Officers talk pot, funding, assistance with legislators
Minnesota State Patrol Sgt. Tim Clements from the Detroit Lakes area was one of 25 police officers from around the state that attended the Minnesota Police and Peace Officers Association Washington D.C. fly-in.
“This was an opportunity to meet with our congressional representatives and not only see what they have been supporting in reference to public safety, but to also give them a perspective of what Minnesota police officers are requesting their support on,” Clements said.
The group of officers flew into Washington D.C. and within a few hours of arriving, met with the director of the Department of Alcohol, Tobacco and Firearms, B. Todd Jones. Jones has a Minnesota connection, as he served as a U.S. attorney in Minnesota prior to becoming ATF director. He gave to officers a briefing of the direction the ATF is going then opened the floor to questions and comments about how the ATF can assist law enforcement agencies throughout Minnesota.
The next meeting was with the Drug Enforcement Administration director Michele Leonhart, who was born and raised in Minnesota. She gave the group a briefing on what has been some of the DEA’s top priorities.
The next morning, the officers were off to the capitol to meet with the Minnesota congressional delegation. Throughout the day, officers met with seven of Minnesota’s eight members of congress and both senators.
“We discussed the need to continue the Byrne-JAG grant money, which is an essential funding source for our drug task forces in the state,” Clements said. “Senator Amy Klobuchar has been a very important advocate of this grant. As a former prosecutor, Sen. Klobuchar has firsthand knowledge of its importance in the fight to keep illegal drugs off our streets. She is committed to supporting and funding this important legislation.”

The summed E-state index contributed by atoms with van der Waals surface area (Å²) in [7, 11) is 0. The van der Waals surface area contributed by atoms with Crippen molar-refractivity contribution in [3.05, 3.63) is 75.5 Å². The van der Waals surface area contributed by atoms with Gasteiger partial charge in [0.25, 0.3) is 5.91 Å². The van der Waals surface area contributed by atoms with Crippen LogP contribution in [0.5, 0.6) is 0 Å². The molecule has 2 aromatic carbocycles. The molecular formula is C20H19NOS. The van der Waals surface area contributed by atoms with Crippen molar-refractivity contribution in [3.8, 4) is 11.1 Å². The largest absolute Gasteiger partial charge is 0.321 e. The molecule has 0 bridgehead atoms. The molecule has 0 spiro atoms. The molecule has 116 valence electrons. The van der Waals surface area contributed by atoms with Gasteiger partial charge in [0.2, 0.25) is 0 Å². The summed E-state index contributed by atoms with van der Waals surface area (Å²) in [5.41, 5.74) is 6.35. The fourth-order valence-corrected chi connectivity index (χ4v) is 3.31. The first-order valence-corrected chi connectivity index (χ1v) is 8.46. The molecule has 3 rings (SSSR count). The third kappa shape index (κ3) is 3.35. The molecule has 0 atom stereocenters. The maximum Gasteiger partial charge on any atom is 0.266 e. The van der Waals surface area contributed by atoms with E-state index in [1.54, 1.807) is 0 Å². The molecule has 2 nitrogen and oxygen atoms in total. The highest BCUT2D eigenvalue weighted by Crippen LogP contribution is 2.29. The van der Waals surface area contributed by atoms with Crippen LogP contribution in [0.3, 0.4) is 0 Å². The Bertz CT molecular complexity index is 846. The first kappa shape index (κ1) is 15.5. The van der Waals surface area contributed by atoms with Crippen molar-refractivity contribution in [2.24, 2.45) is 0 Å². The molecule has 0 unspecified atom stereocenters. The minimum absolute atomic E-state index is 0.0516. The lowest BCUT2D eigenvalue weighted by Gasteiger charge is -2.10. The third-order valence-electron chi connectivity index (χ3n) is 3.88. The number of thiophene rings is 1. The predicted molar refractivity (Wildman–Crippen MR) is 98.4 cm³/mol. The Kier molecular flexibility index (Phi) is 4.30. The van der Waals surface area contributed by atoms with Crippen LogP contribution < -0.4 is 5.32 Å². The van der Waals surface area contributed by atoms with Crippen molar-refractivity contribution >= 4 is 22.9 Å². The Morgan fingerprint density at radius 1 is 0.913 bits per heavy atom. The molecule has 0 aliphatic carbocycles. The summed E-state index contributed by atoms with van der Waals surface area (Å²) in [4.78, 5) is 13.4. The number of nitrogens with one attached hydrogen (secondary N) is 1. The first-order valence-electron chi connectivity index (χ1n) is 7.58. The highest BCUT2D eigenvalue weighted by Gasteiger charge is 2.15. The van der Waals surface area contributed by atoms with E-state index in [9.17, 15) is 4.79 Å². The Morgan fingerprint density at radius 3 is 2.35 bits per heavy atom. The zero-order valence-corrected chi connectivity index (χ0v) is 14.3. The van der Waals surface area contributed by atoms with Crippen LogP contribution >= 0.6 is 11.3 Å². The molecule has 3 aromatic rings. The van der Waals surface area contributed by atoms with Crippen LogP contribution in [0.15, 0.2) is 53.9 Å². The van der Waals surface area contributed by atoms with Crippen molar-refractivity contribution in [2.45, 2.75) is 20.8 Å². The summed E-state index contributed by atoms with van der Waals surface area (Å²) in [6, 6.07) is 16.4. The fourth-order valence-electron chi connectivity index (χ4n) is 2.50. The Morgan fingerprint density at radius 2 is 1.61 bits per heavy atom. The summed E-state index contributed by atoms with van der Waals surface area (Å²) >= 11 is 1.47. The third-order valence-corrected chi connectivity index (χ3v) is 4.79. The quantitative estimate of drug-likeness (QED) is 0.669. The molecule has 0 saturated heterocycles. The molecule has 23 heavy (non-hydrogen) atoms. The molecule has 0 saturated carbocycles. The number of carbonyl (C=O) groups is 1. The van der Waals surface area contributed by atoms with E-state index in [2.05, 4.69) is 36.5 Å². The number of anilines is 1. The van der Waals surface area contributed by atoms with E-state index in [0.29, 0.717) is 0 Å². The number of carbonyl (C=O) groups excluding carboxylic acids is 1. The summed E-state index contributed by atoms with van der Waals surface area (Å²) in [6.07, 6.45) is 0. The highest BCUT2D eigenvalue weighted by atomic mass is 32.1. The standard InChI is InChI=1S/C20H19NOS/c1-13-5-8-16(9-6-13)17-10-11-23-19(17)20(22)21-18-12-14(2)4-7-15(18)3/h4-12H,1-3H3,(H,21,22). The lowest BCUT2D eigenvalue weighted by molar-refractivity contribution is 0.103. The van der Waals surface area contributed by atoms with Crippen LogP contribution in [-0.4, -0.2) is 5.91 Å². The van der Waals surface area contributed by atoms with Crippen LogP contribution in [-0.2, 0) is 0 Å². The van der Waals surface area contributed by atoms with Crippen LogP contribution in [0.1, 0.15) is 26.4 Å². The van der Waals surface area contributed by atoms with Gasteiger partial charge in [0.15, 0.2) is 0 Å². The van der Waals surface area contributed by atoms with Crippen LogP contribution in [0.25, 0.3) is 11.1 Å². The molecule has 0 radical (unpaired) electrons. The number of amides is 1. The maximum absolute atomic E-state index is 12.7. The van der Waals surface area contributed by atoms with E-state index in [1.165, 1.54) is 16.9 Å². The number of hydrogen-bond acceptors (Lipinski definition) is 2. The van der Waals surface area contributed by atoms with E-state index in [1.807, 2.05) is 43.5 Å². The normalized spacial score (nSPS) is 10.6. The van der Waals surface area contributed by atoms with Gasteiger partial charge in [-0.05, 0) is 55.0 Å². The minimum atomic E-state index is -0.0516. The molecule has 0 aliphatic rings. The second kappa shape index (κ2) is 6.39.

Other topics discussed were the federal assistance that goes to all law enforcement agencies to assist in purchasing ballistic vests for officers. Congresswoman Michele Bachmann was very interested to find out that funding for ballistic vests is inadequate, and vowed to look into the amount that Minnesota receives.
Minnesota’s congressional representatives were made aware of changes needed in the Nick’s Law that would assist in preventing people with psychological issues from purchasing firearms.
The legislators were extremely interested in the law enforcement view of medical marijuana.
“As a group, we are opposed to current Minnesota legislation as it is written,” Clenents said. “We do support the legislation that requests the Mayo Clinic to provide a study on any possible medical benefits.
“There was a wide variety of topics that were brought up and discussed. Our legislators all commented on the need for the people of Minnesota to speak up and let them know what is on their mind. We may not agree on all issues, but all of our Washington representatives do support public safety.”